Beginning & Ends, A Floating Planetarium and a Mystery in Space

I’m about to start my 7th week in space. Next week will be a busy one with the docking of the Space Shuttle Endeavour and the crew of STS-134 and then, a few days later, the undocking and return to Earth of the Soyuz crew of Dima, Paolo and Cady after almost 6-months in space. In this period of relative “calm before the storm” I wanted to reflect on a couple of amazing experiences I’ve had since my last blog post.

Earth at Night One of my favorite things to do here is to look at the Earth at night. It’s hard to describe how beautiful it is to watch the sun set and then the Earth come to life from space. In the period between sunset on the ground and orbital sunset it is very difficult to see anything on the ground since the space station is still bathed in bright sunlight but the Earth is dark. But when the sun sets behind the Earth from our orbital vantage point, the Earth takes on a completely different character. Geographical features start to become visible and the lights of cities and towns begin to light up the Earth. One night last week, I turned off all the interior lights near the cupola, opened the shudders on all the cupola windows and just took in the sight. After my eyes adjusted to the darkness, the Milky Way, planets and countless stars became visible. I floated there for the entire night pass (about 45 minutes) and just watched the incredible night sky and the living Earth with rolling lightening storms below me. Because of our motion around the Earth, the stars and Milky Way seemed to rotate around us as if we were in a floating planetarium. Near the end of the pass, I was giving a special treat of seeing a “shooting star” below me. Since we are above meteors entering the atmosphere, we see them below us (or more specifically between us and the Earth).

Another interesting aspect of living on the ISS is feeling both more connected and less connected to life on the planet. Living here I definitely feel a sense of isolation from my life on Earth but at the same time some events on Earth, such as the flooding of the Mississippi River, I feel closer to because we fly over these areas and can see the effect with our own eyes. We also feel a responsibility to share this unique perspective of events on Earth.

We have also been provided technological means to stay connected. In addition to an IP phone which we can use to call friends and loved ones on Earth, I also have access to the internet through a remote desktop. Whenever we have the proper satellite communications coverage, I can remotely control a computer located in Houston which is connected to the internet. This allows me to send down messages and pictures via Twitter and provides me a method to share this experience almost in real-time. Through our communications technology I was able to speak to a team of people in Kenya as they where about to embark on the largest privately funded deployment of clean water systems in the world. It was an incredible experience to talk to a group that I’m involved with, outside of my work with NASA, who have, in a little over month, provided clean water to over 4 million Kenyans. It is wonderful to be able to be connected with projects and people that are making the world a better place while being able to fly over these areas and see them from this incredible vantage point. It really gives me the awareness that all of us are interconnected through our shared humanity (even those of us living off the planet).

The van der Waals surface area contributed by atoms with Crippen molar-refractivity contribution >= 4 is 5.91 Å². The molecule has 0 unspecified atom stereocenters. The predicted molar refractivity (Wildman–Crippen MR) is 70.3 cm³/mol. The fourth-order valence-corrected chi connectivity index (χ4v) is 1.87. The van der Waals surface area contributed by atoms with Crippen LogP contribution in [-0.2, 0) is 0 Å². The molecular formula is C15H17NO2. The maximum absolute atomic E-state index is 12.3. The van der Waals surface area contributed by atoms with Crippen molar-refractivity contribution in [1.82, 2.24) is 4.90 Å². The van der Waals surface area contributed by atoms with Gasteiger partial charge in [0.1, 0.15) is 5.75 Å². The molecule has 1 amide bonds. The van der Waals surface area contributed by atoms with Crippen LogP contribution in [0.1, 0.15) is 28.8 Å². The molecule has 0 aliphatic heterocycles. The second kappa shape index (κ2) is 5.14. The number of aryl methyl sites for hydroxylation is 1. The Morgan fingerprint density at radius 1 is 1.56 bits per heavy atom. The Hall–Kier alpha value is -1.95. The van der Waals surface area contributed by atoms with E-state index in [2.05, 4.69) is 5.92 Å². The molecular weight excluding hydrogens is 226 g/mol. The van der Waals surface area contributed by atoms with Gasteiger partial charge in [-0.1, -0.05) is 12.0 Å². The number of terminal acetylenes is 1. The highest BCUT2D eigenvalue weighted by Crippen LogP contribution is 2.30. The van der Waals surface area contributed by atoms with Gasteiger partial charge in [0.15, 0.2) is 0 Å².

The last experience I’ll share in this post is actually a mystery to me. On May 9th, I conducted my 1st Ham Radio pass from space. The event was with Mt. Carmel Academy in Houston TX. The plan was for me to make initial contact with a Ham operator in Belgium as we flew overhead, who would patch me over to the school. As we approached Belgium, I put on the ham radio headset and heard the voice of my close friend Nicole Stott giving what sounded like a presentation. It turns out that the crew of STS-133 was, at that moment, in Washington DC giving the STS-133 post flight presentation at NASA Headquarters. I was able to listen for about 5 minutes before I lost that signal. I was able to make contact with Mt. Carmel Academy and answer their great questions about life in space. I still do not know how I was able to hear the STS-133 presentation. If anyone has an idea about how that happened I’d love to hear it.

This is probably my last post as an ISS Expedition 27 crewmember. Expedition 27 will end with the undocking of the crew of the 25S Soyuz which will mark the beginning of Expedition 28. In my next post I hope to describe the successful completion of Expedition 27 and STS-134 and the beginning of Expedition 28, Please stay tuned.